In developing her Instagram presence, Louise’s makers were strategic about who she followed, using bots to carefully select women interested in celebrities, fashion bloggers, and journalists. BETC’s patience and strategy paid off, too. Only a few hours after the reveal, Addict Aide experienced five times more traffic to its site and inspired over 140 articles.
Louise isn’t the only one getting a lot of attention lately, though.
“Likes” in Real Life
To promote their new car, Belgian manufacturer Renault, in partnership with advertising agency Publicis, is counting something even better than “likes” or clicks: real-world views. Using cameras and facial recognition software, Renault’s on-display car keeps track of how many passersby are pausing to check it out.
Much like Envision’s own integrated “Taste Justice” campaign, those who look at the car are also entered into a sweepstakes to win tickets to the Belgian Formula One Grand Prix. They can also enter by visiting Renault’s website and guessing the number of real-world views the car has received.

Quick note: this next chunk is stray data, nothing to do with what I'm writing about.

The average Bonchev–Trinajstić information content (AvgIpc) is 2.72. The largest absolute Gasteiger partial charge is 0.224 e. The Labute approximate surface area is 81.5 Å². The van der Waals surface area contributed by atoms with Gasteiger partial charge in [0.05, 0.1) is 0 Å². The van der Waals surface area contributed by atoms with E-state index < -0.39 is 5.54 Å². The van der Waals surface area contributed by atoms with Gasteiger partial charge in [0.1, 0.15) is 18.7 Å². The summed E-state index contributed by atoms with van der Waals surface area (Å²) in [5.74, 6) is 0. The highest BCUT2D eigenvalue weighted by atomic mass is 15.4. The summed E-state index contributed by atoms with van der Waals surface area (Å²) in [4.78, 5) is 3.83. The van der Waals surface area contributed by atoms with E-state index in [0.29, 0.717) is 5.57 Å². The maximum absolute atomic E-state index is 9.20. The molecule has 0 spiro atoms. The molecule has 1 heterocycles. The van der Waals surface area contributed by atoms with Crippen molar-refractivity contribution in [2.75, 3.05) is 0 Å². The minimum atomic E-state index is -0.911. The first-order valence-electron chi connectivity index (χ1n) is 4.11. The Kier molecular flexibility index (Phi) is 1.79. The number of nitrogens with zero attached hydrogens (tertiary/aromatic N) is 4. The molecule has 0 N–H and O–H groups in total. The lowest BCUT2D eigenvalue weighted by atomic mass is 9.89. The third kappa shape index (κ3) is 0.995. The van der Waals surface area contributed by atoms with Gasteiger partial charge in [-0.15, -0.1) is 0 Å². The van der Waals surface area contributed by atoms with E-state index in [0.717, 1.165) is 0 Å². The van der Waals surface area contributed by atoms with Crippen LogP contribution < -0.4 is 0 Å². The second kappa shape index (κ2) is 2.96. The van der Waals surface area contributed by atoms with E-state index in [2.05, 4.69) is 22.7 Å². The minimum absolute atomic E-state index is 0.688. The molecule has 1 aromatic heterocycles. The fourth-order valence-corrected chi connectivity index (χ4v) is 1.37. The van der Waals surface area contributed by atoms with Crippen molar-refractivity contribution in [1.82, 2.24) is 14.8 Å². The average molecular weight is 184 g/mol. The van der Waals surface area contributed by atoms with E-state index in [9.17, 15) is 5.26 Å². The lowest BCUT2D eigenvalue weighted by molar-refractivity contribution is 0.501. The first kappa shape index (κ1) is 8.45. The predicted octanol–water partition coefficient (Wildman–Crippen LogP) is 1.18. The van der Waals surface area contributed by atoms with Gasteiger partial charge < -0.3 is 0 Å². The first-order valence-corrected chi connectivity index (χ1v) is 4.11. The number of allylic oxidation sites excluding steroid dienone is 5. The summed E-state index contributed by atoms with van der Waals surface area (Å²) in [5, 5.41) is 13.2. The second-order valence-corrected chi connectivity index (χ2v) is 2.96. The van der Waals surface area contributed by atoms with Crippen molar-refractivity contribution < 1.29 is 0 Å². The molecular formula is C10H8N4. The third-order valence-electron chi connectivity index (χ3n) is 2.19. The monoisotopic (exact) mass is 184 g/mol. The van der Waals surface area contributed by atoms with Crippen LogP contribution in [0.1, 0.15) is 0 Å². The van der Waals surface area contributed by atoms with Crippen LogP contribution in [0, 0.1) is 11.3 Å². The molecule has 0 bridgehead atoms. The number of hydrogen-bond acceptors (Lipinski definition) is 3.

Marketing That Clowns Around
As much as we admire these bold and boundary-pushing campaigns (and, as a business looking to stand out, you should, too!) we wish we could say that that’s the last of the unconventional marketing initiatives that have captured our attention in the last few months.
But, alas: clowns.
Yes, those horrible, horrific stories we’ve seen about wild clowns have a marketing connection.
In exploring six possibilities for the clown epidemic (because more than one clown sighting should be considered an epidemic), CNN writer AJ Willingham suggests that one of the possibilities may be viral marketing. And in at least one clown case, it was.
A man dressed as a clown holding a “Free Hugs” sign in Agawam, Massachusetts later revealed that his performance was intended to promote the New England’s annual Scare Fest, a haunted house which will have a room solely devoted to clowns. While the clown stunt ended up making people in Agawam angry, the fact that we even know about it—and about Scare Fest—is a testament to the campaign’s effectiveness.
Whether to initiate a new frozen food craving, start a dialogue about alcoholism, create hype around a new car, or inspire visitors to visit a haunted house, abandoning conventional marketing for riskier and more patient marketing has its place. And when played right, it can have big payoff.